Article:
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Posted at 09:00 AM ET, 09/06/2011

Andre Carson was wrong to invoke lynching


You may recall that last month I issued four rules for politicians. Never question a candidate’s love of country. Never question that person’s willingness to protect the United States. Never presume to speak for members of the armed forces. And never invoke slave imagery or liken yourselves to historical figures from the era, especially if you’re a Republican.

Now there’s a fifth rule. Never say your political opponents want to lynch African Americans, especially if you’re a Democrat and doubly so if you’re a black Democrat. Rep. Andre Carson (D-Ind.) is the inspiration for this one, thanks to remarks made at a Congressional Black Caucus-sponsored job forum in Miami on Aug. 22.

Some of these folks in Congress right now would love to see us as second-class citizens. Some of them in Congress right now with this tea party movement would love to see you and me — I’m sorry, Tamron — hanging on a tree.

This kind of talk is up there with likening President Obama to Hitler. Or that the health-care bill would institute death panels that would give the government the power to “pull the plug on grandma.”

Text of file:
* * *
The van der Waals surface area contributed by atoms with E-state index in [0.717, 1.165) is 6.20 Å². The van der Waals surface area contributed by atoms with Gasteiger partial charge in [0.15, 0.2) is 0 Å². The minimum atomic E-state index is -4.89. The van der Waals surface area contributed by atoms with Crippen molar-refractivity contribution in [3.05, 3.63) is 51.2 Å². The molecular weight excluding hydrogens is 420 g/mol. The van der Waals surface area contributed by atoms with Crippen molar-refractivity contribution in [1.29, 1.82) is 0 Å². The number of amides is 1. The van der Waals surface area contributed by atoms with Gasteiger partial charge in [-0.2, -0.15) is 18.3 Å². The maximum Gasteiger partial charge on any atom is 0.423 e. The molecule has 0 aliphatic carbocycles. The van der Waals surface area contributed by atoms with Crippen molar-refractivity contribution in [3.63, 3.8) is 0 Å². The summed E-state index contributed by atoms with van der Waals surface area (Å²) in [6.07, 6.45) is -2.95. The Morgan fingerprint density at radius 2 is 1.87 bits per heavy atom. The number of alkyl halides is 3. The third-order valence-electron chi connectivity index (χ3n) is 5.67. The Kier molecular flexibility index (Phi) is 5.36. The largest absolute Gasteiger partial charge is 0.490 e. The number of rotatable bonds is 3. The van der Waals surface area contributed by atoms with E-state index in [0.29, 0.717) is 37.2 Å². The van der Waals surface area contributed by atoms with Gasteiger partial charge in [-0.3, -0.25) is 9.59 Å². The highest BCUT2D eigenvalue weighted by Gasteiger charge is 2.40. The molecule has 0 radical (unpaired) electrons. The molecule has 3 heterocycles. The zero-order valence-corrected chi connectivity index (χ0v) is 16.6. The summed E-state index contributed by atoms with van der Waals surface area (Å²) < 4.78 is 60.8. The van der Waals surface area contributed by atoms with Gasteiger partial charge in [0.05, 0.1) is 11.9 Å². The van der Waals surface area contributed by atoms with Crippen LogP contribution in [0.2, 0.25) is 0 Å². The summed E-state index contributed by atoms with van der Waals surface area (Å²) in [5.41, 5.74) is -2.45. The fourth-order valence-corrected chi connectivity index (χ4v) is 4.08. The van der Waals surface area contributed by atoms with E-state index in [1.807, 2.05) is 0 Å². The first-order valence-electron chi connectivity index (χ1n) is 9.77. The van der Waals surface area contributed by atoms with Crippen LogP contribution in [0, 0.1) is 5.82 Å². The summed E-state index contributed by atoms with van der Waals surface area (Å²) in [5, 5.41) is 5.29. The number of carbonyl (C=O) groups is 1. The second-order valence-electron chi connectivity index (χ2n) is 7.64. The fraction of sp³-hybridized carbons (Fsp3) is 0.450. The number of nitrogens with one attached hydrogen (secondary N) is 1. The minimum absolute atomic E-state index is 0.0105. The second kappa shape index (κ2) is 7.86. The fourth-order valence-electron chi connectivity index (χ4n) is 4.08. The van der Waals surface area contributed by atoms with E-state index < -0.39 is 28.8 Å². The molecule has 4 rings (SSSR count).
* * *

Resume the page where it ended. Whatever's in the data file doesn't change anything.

The Tea Party wants to do a lot of things. It wants to shrink the size of the federal government. It wants the federal government to pay down its debt and live within its means. And judging by the debt-ceiling fight, it wants to do it in a way that could leave millions of Americans without a safety net or other vital government services when they need them most.

But at no point have I heard anyone elected to Congress under the Tea Party banner say or intimate that he or she wants to go back to the days when African Americans “hanging on a tree” was a form of state-sanctioned terrorism that put a de facto limit on the promise of the Emancipation Proclamation and the Constitution itself. Unless Carson has evidence to the contrary, I strongly urge him and others inclined to follow his example to knock it off.

By  |  09:00 AM ET, 09/06/2011

 
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